All Stevia Is Not The Same…

220px-Stevia_rebaudiana_flowersI’ve been trying different brands of stevia to see which one I like best. Some are somewhat bitter and some clump in the cup– what’s that all about??  This morning my husband asked why the one we’re now using is not dissolving  instantly and completely like the others did, and where does it come from, anyway? I went on-line to check and this is what I found…..

Stevia is an herb whose dried leaves are used as a natural sweetener and sugar substitute. It grows best in warm climates around the world and is native to areas with such weather. According to the University of Idaho Extension, stevia is hardy to U.S. Department of Agriculture zone 9, which is primarily in the southern portion of our country. It also grows well in containers, making it a versatile planting choice in various climatic locations. I discovered you can even get seeds for it if you’d like to grow your own.

Then we checked the labels and discovered this one has added inulin. Husbands next question- WHAT is inulin and where does THAT come from? Back to the computer for more research.

Inulin is a dietary fiber that is soluble. In nutritional terminology, inulin is most broadly categorized as a dietary (or edible) fiber because it passes through the digestive tract largely undigested. Ironically, inulin, like many of the so-called dietary fibers, does not contain any actual fibers.

Dietary fiber falls into two broad categories: soluble and insoluble. Neither are absorbed by the digestive tract, but soluble fiber dissolves in water, whereas insoluble fiber does not. Another feature of soluble fibers is that, although they are not broken down by the human digestive tract, they are partially digested by bacteria which inhabit the colon. Inulin is a soluble fiber.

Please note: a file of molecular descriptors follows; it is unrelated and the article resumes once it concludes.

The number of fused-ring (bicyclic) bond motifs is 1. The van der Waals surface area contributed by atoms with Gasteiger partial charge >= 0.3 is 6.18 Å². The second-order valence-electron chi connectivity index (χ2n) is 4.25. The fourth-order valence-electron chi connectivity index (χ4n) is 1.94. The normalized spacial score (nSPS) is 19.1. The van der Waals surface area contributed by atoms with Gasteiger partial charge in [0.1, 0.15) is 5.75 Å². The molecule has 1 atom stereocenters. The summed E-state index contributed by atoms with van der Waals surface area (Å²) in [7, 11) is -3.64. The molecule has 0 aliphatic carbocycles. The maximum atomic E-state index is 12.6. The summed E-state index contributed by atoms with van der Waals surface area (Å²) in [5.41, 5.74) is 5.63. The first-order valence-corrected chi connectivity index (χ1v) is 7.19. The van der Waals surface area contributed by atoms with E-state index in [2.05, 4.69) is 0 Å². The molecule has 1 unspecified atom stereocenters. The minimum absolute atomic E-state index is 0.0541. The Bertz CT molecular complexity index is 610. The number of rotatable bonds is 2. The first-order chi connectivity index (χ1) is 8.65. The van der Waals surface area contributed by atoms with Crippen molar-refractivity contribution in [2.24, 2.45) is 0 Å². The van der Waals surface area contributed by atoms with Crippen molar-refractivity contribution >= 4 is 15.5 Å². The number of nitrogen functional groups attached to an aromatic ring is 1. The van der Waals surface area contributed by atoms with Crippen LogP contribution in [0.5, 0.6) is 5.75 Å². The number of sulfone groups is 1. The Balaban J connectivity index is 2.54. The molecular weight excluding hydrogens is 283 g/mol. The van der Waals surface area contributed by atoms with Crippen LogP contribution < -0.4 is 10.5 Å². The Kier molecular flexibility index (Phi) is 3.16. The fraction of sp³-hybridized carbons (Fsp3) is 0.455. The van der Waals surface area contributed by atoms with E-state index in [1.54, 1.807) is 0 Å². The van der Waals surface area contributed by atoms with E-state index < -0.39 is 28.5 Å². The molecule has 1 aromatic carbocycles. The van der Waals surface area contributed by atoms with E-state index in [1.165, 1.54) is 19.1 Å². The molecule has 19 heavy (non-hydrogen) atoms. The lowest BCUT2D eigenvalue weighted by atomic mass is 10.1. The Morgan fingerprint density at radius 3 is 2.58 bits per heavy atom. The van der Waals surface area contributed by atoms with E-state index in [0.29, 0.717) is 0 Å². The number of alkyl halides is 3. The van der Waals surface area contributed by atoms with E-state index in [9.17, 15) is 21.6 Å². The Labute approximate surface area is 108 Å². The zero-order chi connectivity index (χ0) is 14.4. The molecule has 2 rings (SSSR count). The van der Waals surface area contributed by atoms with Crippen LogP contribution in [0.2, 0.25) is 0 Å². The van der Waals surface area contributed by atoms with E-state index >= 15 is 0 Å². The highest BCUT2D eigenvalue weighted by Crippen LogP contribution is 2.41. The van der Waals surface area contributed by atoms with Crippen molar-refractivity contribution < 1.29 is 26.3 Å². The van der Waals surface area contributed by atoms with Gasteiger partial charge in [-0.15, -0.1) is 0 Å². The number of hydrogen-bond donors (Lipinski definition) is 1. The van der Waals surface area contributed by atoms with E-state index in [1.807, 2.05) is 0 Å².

Where Does it Come From? Inulin is found in abundance in many non-starchy root vegetables and rhizomes such as burdock roots, Jerusalem artichokes, onions, and garlic. Most of the inulin fiber that is used as a food additive comes from chicory roots (which look similar to small beet roots) because of their consistently high inulin content.

Dietary Uses of Inulin Fiber:  Inulin fiber has come to be increasingly used as a food additive because it is sweet-tasting, yet very low in calories, creamy in texture, yet completely fat-free, and can even help with the absorption of certain minerals.

OK- stevia and inulin are natural and good for us. However, so far I don’t want them mixed together because the inulin has made the stevia in the SweetLeaf product, clump in my coffee. This company also offers stevia as a liquid with flavors, of which I bought several to try. I just checked the bottle and it doesn’t list inulin as an ingredient, but it’s too early for me to say if I like it or not, since I’ve only opened the chocolate one. So far I do like that one, and will try the others in due time.

Up to this point, I like NuStevia from NuNaturals best, then Truvia. I know some companies use the whole plant, making their product bitter, while others use only the inner leaves that are not bitter, and others use mostly inner leaves, but some outer. My taste test and search continues….

 

 

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About talknshare

My study of how to achieve and keep good health began when I was 18 and has been my lifelong passion. I have learned much over the years and when my T.O.P.S. group dissolved, I created Talk 'N Share. Life happened and I have not done anything with it until now. Since the beginning of this year I have learned many important things and wish to share with others, who like myself, may find it nearly impossible to lose those last few pounds and maintain the loss already achieved.
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